In the end, we were all fine; we all made it back to the boat. But that feeling of how overwhelming the possible outcomes were in that moment– that’s how I feel about the collective COVID experience.


There is an informative counter example from history: war. Because to see the visual helps us understand the impact– like we did with images from the Vietnam War or the Holocaust. But I haven’t had that same visual touchpoint with COVID. Partly, and mercifully, it’s that I haven’t been directly impacted, but it’s also because it’s happening inside the hospitals and people aren’t seeing it.


So, the idea of having to make decisions about who is going to get the oxygen or the ventilators– ethically, I understand it, but in reality, I can’t really grapple with what that feels like. It is just too big.


ML: The 3rd Conversation centers around the belief that the power source, the fuel for change, is relationships and human connection. You are relational on so many different fronts – what do you see as the role of human connection in these strained, isolated times?


I’m grateful that I’ve been able to maintain relationships, to still have human connection during this time. I am generally such a relational person that being in isolation would be a real challenge for me. So many people have chosen to be alone or live alone in this day and age, to have their own place, to be far from family– and this was the case even before COVID, a byproduct of modern life. When they come into the end of their life, it’s challenging to witness how that plays out. Some people are in fact comfortable dying alone, and others really want the relational piece to help them through that time.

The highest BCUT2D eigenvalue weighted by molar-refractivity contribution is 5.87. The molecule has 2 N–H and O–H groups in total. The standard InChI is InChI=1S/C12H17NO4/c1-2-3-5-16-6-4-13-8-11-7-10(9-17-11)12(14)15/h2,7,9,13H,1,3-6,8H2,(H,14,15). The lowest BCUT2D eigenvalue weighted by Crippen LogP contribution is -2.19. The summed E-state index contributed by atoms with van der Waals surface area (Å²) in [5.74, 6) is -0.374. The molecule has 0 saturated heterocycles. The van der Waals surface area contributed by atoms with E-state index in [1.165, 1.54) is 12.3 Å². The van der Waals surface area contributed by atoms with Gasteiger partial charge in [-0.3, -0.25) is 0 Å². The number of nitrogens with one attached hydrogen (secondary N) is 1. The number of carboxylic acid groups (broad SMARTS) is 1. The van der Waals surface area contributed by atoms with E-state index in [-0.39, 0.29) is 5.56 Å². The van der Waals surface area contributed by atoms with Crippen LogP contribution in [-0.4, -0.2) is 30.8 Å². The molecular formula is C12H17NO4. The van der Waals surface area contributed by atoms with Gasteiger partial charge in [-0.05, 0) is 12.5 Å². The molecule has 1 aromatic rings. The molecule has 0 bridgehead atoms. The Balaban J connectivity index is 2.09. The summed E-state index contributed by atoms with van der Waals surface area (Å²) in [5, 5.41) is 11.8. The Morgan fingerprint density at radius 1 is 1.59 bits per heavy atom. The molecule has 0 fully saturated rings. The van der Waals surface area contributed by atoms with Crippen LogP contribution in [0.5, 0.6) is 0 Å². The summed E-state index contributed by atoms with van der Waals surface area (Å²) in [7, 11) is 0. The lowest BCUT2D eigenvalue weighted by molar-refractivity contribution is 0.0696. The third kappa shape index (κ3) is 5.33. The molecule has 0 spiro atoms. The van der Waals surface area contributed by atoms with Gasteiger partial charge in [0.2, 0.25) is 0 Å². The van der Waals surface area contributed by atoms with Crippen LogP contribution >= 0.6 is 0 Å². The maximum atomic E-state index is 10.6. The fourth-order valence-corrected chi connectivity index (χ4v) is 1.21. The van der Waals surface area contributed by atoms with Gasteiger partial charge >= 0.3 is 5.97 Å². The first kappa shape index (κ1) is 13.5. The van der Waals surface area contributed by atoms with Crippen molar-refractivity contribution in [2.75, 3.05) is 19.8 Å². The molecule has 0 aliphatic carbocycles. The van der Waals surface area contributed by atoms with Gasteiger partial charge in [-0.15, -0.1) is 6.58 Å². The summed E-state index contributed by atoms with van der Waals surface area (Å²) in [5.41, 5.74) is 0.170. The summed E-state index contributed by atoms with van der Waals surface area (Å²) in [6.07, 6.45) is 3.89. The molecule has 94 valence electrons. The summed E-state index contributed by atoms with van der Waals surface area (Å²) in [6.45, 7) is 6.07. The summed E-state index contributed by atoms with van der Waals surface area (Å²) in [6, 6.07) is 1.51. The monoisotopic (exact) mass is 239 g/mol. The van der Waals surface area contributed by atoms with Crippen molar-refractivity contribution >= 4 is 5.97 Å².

There are also physical implications to feeling isolated and alone. It’s been disturbing to watch many of our patients in facilities decline much more quickly than anticipated.


Our guess is that it is related to loneliness and lack of engagement because their families were unable to visit or could only visit with restrictions that made connection difficult.

Many people have pulled their family members out of facilities because they don’t think it’s right to not have access to their family. It’s heartbreaking to watch people go through that; to think about someone dying alone. The human connection is so important– it literally impacts physical health.


ML: With everything that has been going on, where are the places and spaces giving you hope?


Hope is so important. And I truly believe, because I have seen it time and time again in my work, we can always continue to have hope and find hope, right up until the very end, as long as we can adapt what we are hoping for. For example: if a patient I am supporting hopes to live to be 100 so he or she can meet his or her great-great-grandchildren and then gets a terminal diagnosis, can that hope change to making it to a 75th birthday or seeing a grandchild graduate from high school?


There is a real power in our capacity to adapt our hope.

We find resilience when we open up our thinking to allow for different possibilities. And it is amazing how adaptable we are. It’s amazing how quickly people have been able to adapt to the new reality of wearing masks. It was a big change, and now we’re just doing it. Our capacity to do the adaptions that this year has required gives me hope. The conversations, the willingness to address the issues that have risen and think about ways to meet the challenge, that too gives me hope. The many ways that people have gotten creative with technology to meet their emotional and relational needs. I see many reasons for hope.